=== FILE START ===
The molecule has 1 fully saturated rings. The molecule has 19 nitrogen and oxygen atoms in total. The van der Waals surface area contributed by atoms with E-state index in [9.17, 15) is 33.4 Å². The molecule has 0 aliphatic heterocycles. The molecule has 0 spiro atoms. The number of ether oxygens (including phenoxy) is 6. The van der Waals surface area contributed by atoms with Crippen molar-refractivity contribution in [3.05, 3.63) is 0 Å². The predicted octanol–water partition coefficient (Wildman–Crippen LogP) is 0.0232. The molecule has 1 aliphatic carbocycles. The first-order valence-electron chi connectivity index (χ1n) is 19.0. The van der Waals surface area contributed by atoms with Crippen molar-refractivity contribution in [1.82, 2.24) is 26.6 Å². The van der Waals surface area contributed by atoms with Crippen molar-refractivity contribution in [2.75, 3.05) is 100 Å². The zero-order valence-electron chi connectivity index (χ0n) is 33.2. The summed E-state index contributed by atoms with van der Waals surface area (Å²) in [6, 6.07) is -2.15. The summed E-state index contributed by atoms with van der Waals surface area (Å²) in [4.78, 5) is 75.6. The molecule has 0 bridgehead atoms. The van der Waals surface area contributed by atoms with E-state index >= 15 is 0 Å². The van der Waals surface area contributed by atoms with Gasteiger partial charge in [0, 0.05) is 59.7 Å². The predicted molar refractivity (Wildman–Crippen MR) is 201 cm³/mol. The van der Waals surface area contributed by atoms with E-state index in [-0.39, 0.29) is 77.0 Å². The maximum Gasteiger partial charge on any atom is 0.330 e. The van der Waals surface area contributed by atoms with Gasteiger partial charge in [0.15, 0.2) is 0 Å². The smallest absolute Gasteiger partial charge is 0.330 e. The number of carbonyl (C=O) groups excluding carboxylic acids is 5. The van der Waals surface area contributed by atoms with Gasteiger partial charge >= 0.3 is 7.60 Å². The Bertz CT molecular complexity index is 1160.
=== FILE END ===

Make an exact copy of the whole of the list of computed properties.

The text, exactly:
The molecule has 1 fully saturated rings. The molecule has 19 nitrogen and oxygen atoms in total. The van der Waals surface area contributed by atoms with E-state index in [9.17, 15) is 33.4 Å². The molecule has 0 aliphatic heterocycles. The molecule has 0 spiro atoms. The number of ether oxygens (including phenoxy) is 6. The van der Waals surface area contributed by atoms with Crippen molar-refractivity contribution in [3.05, 3.63) is 0 Å². The predicted octanol–water partition coefficient (Wildman–Crippen LogP) is 0.0232. The molecule has 1 aliphatic carbocycles. The first-order valence-electron chi connectivity index (χ1n) is 19.0. The van der Waals surface area contributed by atoms with Crippen molar-refractivity contribution in [1.82, 2.24) is 26.6 Å². The van der Waals surface area contributed by atoms with Crippen molar-refractivity contribution in [2.75, 3.05) is 100 Å². The zero-order valence-electron chi connectivity index (χ0n) is 33.2. The summed E-state index contributed by atoms with van der Waals surface area (Å²) in [6, 6.07) is -2.15. The summed E-state index contributed by atoms with van der Waals surface area (Å²) in [4.78, 5) is 75.6. The molecule has 0 bridgehead atoms. The van der Waals surface area contributed by atoms with E-state index >= 15 is 0 Å². The van der Waals surface area contributed by atoms with Gasteiger partial charge in [0, 0.05) is 59.7 Å². The predicted molar refractivity (Wildman–Crippen MR) is 201 cm³/mol. The van der Waals surface area contributed by atoms with E-state index in [-0.39, 0.29) is 77.0 Å². The maximum Gasteiger partial charge on any atom is 0.330 e. The van der Waals surface area contributed by atoms with Gasteiger partial charge in [0.15, 0.2) is 0 Å². The smallest absolute Gasteiger partial charge is 0.330 e. The number of carbonyl (C=O) groups excluding carboxylic acids is 5. The van der Waals surface area contributed by atoms with Gasteiger partial charge >= 0.3 is 7.60 Å². The Bertz CT molecular complexity index is 1160.